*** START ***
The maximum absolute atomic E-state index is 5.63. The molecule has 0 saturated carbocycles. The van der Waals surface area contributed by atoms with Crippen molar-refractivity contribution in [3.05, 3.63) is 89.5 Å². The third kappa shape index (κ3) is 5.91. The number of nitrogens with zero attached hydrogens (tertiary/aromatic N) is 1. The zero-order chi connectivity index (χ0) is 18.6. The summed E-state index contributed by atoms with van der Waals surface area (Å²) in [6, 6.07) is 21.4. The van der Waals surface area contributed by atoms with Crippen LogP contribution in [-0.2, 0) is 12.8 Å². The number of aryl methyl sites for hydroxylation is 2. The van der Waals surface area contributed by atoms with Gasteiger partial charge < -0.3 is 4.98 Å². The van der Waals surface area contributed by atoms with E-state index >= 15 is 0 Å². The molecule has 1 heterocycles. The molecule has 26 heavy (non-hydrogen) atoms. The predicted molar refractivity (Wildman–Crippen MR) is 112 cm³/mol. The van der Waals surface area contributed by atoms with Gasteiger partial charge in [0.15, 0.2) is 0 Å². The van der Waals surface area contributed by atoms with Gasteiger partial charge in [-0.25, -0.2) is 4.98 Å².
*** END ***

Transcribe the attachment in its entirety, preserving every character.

The maximum absolute atomic E-state index is 5.63. The molecule has 0 saturated carbocycles. The van der Waals surface area contributed by atoms with Crippen molar-refractivity contribution in [3.05, 3.63) is 89.5 Å². The third kappa shape index (κ3) is 5.91. The number of nitrogens with zero attached hydrogens (tertiary/aromatic N) is 1. The zero-order chi connectivity index (χ0) is 18.6. The summed E-state index contributed by atoms with van der Waals surface area (Å²) in [6, 6.07) is 21.4. The van der Waals surface area contributed by atoms with Crippen LogP contribution in [-0.2, 0) is 12.8 Å². The number of aryl methyl sites for hydroxylation is 2. The van der Waals surface area contributed by atoms with Gasteiger partial charge < -0.3 is 4.98 Å². The van der Waals surface area contributed by atoms with E-state index >= 15 is 0 Å². The molecule has 1 heterocycles. The molecule has 26 heavy (non-hydrogen) atoms. The predicted molar refractivity (Wildman–Crippen MR) is 112 cm³/mol. The van der Waals surface area contributed by atoms with Gasteiger partial charge in [0.15, 0.2) is 0 Å². The van der Waals surface area contributed by atoms with Gasteiger partial charge in [-0.25, -0.2) is 4.98 Å².